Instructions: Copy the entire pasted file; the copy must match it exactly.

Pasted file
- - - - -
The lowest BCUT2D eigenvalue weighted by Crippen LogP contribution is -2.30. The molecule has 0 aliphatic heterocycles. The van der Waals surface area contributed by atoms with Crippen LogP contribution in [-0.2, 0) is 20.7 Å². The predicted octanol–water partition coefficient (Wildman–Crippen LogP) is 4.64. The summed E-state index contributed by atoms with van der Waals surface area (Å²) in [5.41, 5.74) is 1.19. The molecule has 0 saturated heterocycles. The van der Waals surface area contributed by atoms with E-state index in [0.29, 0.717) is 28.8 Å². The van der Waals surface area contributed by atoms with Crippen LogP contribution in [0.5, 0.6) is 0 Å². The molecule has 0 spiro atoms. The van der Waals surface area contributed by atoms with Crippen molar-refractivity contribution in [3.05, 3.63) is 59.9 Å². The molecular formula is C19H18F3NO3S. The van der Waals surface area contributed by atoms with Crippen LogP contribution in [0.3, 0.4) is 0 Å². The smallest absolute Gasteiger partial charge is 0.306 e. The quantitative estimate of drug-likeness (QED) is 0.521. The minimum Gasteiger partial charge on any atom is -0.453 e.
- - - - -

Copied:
The lowest BCUT2D eigenvalue weighted by Crippen LogP contribution is -2.30. The molecule has 0 aliphatic heterocycles. The van der Waals surface area contributed by atoms with Crippen LogP contribution in [-0.2, 0) is 20.7 Å². The predicted octanol–water partition coefficient (Wildman–Crippen LogP) is 4.64. The summed E-state index contributed by atoms with van der Waals surface area (Å²) in [5.41, 5.74) is 1.19. The molecule has 0 saturated heterocycles. The van der Waals surface area contributed by atoms with E-state index in [0.29, 0.717) is 28.8 Å². The van der Waals surface area contributed by atoms with Crippen LogP contribution in [0.5, 0.6) is 0 Å². The molecule has 0 spiro atoms. The van der Waals surface area contributed by atoms with Crippen molar-refractivity contribution in [3.05, 3.63) is 59.9 Å². The molecular formula is C19H18F3NO3S. The van der Waals surface area contributed by atoms with Crippen LogP contribution in [0.3, 0.4) is 0 Å². The smallest absolute Gasteiger partial charge is 0.306 e. The quantitative estimate of drug-likeness (QED) is 0.521. The minimum Gasteiger partial charge on any atom is -0.453 e.